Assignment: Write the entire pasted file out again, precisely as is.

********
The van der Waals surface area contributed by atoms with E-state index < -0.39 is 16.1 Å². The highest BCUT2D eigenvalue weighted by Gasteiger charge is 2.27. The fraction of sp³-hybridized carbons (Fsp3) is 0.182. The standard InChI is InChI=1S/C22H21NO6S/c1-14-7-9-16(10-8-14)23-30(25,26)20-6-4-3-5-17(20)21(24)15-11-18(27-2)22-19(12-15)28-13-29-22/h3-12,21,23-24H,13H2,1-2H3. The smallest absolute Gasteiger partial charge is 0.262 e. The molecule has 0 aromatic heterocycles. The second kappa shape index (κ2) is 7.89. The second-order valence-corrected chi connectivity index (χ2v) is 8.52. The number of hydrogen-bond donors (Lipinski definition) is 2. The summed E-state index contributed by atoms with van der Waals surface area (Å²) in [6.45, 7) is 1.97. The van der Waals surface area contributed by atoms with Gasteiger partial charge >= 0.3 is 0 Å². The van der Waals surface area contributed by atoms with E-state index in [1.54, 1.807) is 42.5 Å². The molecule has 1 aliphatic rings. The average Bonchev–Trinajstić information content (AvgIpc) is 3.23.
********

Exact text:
The van der Waals surface area contributed by atoms with E-state index < -0.39 is 16.1 Å². The highest BCUT2D eigenvalue weighted by Gasteiger charge is 2.27. The fraction of sp³-hybridized carbons (Fsp3) is 0.182. The standard InChI is InChI=1S/C22H21NO6S/c1-14-7-9-16(10-8-14)23-30(25,26)20-6-4-3-5-17(20)21(24)15-11-18(27-2)22-19(12-15)28-13-29-22/h3-12,21,23-24H,13H2,1-2H3. The smallest absolute Gasteiger partial charge is 0.262 e. The molecule has 0 aromatic heterocycles. The second kappa shape index (κ2) is 7.89. The second-order valence-corrected chi connectivity index (χ2v) is 8.52. The number of hydrogen-bond donors (Lipinski definition) is 2. The summed E-state index contributed by atoms with van der Waals surface area (Å²) in [6.45, 7) is 1.97. The van der Waals surface area contributed by atoms with Gasteiger partial charge >= 0.3 is 0 Å². The van der Waals surface area contributed by atoms with E-state index in [1.54, 1.807) is 42.5 Å². The molecule has 1 aliphatic rings. The average Bonchev–Trinajstić information content (AvgIpc) is 3.23.